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I know there are other proofs to this question on this site, but my question is about this specific proof:

The set of continuity points of a function $f$ is a $G_{\delta}$ set.

A proof I read online went like this:

Let $U$ be an open neighborhood of a point $x.$ Then,

$$\text{Continuity points of $f$ = }\left \{ x \in \mathbb{R} : \text{osc} (f,x) = 0 \right \} = \bigcap_{n=1}^{\infty}\left \{ x \in \mathbb{R} : \text{osc} (f,x) < 1/n \right \} = \bigcap_{n=1}^{\infty}\bigcup_{U}^{}U_i.$$

Now, I understand the the conclusion is an intersection of open sets, but I am not understanding this proof. Can someone break this down for me a little? Or perhaps provide a little more detail in what is going on?

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  • $\begingroup$ what are the sets $U_i$, is it a countable basis? $\endgroup$ Sep 14 at 22:16
  • $\begingroup$ You have to be more specific. What exactly is your doubt? $\endgroup$ Sep 14 at 23:25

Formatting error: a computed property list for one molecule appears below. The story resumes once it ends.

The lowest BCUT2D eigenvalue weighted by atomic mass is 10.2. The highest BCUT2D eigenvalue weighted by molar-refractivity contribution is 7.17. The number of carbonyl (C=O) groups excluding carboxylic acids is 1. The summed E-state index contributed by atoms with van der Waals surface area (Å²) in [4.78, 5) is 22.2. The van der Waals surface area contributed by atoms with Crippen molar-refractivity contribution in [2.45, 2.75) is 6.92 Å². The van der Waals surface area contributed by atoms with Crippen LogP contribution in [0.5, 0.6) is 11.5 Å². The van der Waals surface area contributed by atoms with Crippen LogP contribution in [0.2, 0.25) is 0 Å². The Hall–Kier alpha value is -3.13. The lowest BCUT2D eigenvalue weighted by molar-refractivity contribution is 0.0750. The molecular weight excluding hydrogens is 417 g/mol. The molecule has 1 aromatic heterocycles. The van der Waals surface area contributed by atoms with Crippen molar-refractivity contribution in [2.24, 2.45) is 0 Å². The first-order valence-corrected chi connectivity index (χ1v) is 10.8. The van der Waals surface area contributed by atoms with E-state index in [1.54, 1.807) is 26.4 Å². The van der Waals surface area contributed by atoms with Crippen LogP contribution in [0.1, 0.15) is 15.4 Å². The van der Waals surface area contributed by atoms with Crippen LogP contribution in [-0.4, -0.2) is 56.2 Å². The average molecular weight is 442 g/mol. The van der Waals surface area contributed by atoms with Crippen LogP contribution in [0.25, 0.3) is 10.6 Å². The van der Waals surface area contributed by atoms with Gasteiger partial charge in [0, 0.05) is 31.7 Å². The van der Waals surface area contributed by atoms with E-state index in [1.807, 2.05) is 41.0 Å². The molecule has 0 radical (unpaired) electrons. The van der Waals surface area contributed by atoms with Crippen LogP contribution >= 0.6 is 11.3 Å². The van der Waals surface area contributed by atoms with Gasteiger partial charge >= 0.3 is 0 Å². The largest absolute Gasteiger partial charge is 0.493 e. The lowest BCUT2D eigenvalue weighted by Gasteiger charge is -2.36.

• $\begingroup$ @KaviRamaMurthy I am specifically not seeing the last equality $\endgroup$ Sep 14 at 23:26
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What you need is the fact that $\{x: osc(f,x) <r\}$ is an open set for each $r>0$. Let $x$ be a point in this set. Then $\sup \{|f(y)-f(x)| :|y-x| \leq \delta\} <r$ for some $\delta >0$ (by definition of $osc(f,x)$). If $z$ is any point in $(x-\delta, x+\delta)$ then there exist $s>0$ such that $[z-s,z+s] \subseteq (x-\delta, x+\delta)$. Now $osc (f,z) <r$ because $\sup \{|f(y)-f(z)| :|y-z| \leq s\} \leq \sup \{|f(y)-f(x)| :|y-x| \leq \delta\}<r$. We have proved that $x$ is an interior point of $\{x: osc(f,x) <r\}$.

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